Dartmouth College administrators deserve to go to the back of the class for the way they’re dealing with misogynist rape and death threats on campus.

ThinkProgress reports that the school’s Board of Trustees chair

appeared to equate the actions of sexual assault protesters with the subsequent death and rape threats made against them by several other Dartmouth students on anonymous online forums and message boards.

As if that wasn’t enough, Dartmouth is threatening to discipline both the anti-rape protesters and the students who have made rape and death threats against those protesters. Nice!

I’d love to believe that rape-friendly campus cultures were limited to Dartmouth. Dartmouth, after all, has long had the reputation of being the most wingnutty of the Ivy League schools. It is, for example, the place where those lovely people Laura Ingraham and Dinesh D’Souza got their start in the 1980s, becoming darlings of the right by, among other things outing LGBTQ students without permission in the campus right-wing rag.

But campus rape culture is by no means restricted to Dartmouth. Last week, for example, the New York Times reported that complaints were filed against Swarthmore and Occidental Colleges for mishandling sexual assault cases. Here’s what one Occidental student had to say:

Carly Mee, now a senior, said, “When I told an administrator that I did not feel safe, I was told that I had nothing to worry about, that she had met with my rapist, and that he didn’t seem like the type of person who would do something like that.” She said that even after the man was found responsible for assaulting her and two other women, he would be allowed back to Occidental, while she was afraid to return.

And here’s what a Swarthmore student alleges:

Hope Brinn, one of those who filed the complaint against Swarthmore, said that a fellow student repeatedly sexually harassed her and broke into her room in the middle of the night. Ms. Brinn, a sophomore, said that college administrators tried to dissuade her from making a formal complaint, made light of what had happened, said that she was partly to blame, and in their official records, inaccurately described her allegations to make them seem less serious.

University of North Carolina at Chapel Hill has also been accused of covering up its rape problem and mistreating sexual assault victims. As Jessica Valenti has reported, UNC administrators

pressured the dean [Melissa Manning] to underreport sexual assault cases and harassed her when she wouldn’t. Manning also alleges that when she didn’t change the statistics, others did.

Valenti also reports that rape victims at UNC have been mistreated. There is, for example, this disgusting incident:

Annie Clark, who graduated in 2011, alleges that when she reported her rape in 2007 she was told by an administrator: “Rape is like a football game, Annie. If you look back on the game, and you’re the quarterback and you’re in charge, is there anything that you would have done differently in that situation?”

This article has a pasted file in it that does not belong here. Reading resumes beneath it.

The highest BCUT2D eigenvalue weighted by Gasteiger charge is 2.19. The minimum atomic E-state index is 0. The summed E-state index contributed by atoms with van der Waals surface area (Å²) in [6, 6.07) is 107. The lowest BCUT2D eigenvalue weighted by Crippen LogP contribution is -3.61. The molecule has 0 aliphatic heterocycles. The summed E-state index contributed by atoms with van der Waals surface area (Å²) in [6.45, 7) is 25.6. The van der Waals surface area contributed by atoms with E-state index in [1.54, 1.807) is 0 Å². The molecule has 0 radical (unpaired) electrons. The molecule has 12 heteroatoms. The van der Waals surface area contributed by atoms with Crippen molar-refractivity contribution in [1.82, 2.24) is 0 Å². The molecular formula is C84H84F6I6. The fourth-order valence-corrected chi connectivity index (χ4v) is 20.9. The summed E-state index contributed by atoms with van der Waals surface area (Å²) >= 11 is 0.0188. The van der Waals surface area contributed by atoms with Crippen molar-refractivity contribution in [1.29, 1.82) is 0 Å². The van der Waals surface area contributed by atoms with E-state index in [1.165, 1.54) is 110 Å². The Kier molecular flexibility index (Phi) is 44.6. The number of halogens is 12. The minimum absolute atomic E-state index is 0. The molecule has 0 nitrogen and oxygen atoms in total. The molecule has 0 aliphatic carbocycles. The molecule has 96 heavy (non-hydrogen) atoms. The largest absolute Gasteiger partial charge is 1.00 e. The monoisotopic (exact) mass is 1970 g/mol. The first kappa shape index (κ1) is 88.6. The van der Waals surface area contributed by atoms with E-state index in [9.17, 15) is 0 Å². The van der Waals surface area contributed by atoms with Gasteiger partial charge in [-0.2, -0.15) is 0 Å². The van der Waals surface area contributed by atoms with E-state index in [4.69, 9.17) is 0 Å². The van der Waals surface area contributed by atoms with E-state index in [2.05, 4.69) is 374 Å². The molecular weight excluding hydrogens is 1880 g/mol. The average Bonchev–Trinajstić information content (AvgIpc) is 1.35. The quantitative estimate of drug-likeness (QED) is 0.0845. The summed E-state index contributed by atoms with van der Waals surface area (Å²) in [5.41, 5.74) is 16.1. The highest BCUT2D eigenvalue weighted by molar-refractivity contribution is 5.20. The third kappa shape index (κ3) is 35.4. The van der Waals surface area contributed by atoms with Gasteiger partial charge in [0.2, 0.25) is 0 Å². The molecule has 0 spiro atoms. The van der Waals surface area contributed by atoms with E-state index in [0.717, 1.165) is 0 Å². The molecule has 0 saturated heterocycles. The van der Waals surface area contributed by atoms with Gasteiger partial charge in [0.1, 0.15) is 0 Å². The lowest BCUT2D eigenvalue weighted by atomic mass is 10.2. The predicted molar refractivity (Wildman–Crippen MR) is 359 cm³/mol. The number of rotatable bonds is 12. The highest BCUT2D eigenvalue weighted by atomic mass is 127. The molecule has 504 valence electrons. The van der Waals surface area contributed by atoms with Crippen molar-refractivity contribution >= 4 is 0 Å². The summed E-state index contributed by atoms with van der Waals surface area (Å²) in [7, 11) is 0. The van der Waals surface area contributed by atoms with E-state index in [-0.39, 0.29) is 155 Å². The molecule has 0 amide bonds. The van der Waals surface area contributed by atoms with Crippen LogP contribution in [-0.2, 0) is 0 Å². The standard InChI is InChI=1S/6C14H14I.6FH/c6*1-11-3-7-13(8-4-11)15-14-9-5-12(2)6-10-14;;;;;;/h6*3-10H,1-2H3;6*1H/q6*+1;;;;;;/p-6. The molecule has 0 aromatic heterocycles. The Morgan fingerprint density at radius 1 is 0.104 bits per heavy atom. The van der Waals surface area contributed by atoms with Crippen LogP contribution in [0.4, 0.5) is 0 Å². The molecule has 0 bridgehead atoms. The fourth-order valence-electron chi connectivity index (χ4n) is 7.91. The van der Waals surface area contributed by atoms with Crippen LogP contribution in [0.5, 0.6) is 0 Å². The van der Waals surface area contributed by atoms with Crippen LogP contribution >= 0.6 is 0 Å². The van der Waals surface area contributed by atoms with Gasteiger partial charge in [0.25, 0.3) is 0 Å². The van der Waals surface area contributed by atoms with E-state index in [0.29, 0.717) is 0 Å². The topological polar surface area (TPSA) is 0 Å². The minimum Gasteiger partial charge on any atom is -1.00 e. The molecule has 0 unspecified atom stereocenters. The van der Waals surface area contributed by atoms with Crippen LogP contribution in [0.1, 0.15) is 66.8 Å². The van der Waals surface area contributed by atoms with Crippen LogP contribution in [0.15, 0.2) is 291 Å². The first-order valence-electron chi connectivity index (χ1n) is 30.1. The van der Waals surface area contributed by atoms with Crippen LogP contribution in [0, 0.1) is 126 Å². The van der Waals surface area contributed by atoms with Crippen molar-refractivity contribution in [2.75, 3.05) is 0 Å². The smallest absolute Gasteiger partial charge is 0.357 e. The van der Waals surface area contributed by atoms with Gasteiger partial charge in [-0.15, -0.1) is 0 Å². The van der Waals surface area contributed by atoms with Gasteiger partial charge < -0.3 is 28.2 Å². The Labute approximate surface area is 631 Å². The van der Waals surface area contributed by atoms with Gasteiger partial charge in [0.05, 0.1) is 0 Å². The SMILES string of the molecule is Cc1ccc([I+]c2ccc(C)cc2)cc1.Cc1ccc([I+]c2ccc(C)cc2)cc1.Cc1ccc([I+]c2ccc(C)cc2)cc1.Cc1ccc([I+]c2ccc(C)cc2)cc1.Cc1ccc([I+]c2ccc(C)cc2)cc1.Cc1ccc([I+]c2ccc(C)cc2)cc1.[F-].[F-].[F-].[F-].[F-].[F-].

There are several issues here. One is that college administrators seek to cook the books by misreporting campus rape statistics (which they are required by law to make public). In addition, as Valenti notes, rape victims are often directed to rape counselors (who are not required to disclose rape incidents) rather than to campus police, who are. Finally, rape victims are often mistreated by campus officials and harassed by fellow students if they complain — while the rapists frequently get no more than a slap on the wrist, if that.

The Obama administration is to be commended for instituting tougher standards for reporting campus rapes (which they did in 2011), but the law should be changed to make reporting even more stringent. There also appears to be a desperate need for more sensitivity training for administrators who handle rape cases. Victims should never be shamed, blamed, or dissuaded from going to the police.

Finally, we desperately need more anti-rape education in the schools, at the elementary, secondary and college level alike. One of the most horrifying things about the Steubenville rape case is that students witnessed the victim being assaulted but didn’t do or say anything to prevent it. Among the reasons they failed to act is that they didn’t recognize that what they were witnessing — the penetration of a young woman who was too inebriated to be capable of consent — was rape.

Studies show that “cultural opposition to rape myths makes men less likely to commit assault.” Given that we’re all marinating in a pop culture environment that continues to deny, downplay, excuse, and make ugly jokes about rape, interventions like anti-rape education could be a powerful rape prevention tool.

Back in the stone age when I was in college, campus anti-rape Take Back the Night protests were common. It depresses me that, all these years later, in spite of all that activism and all those protests, so many college administrations are still failing to take rape seriously.

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Kathleen Geier is a writer and public policy researcher who lives in Chicago. She blogs at Inequality Matters. Find her on Twitter: @Kathy_Gee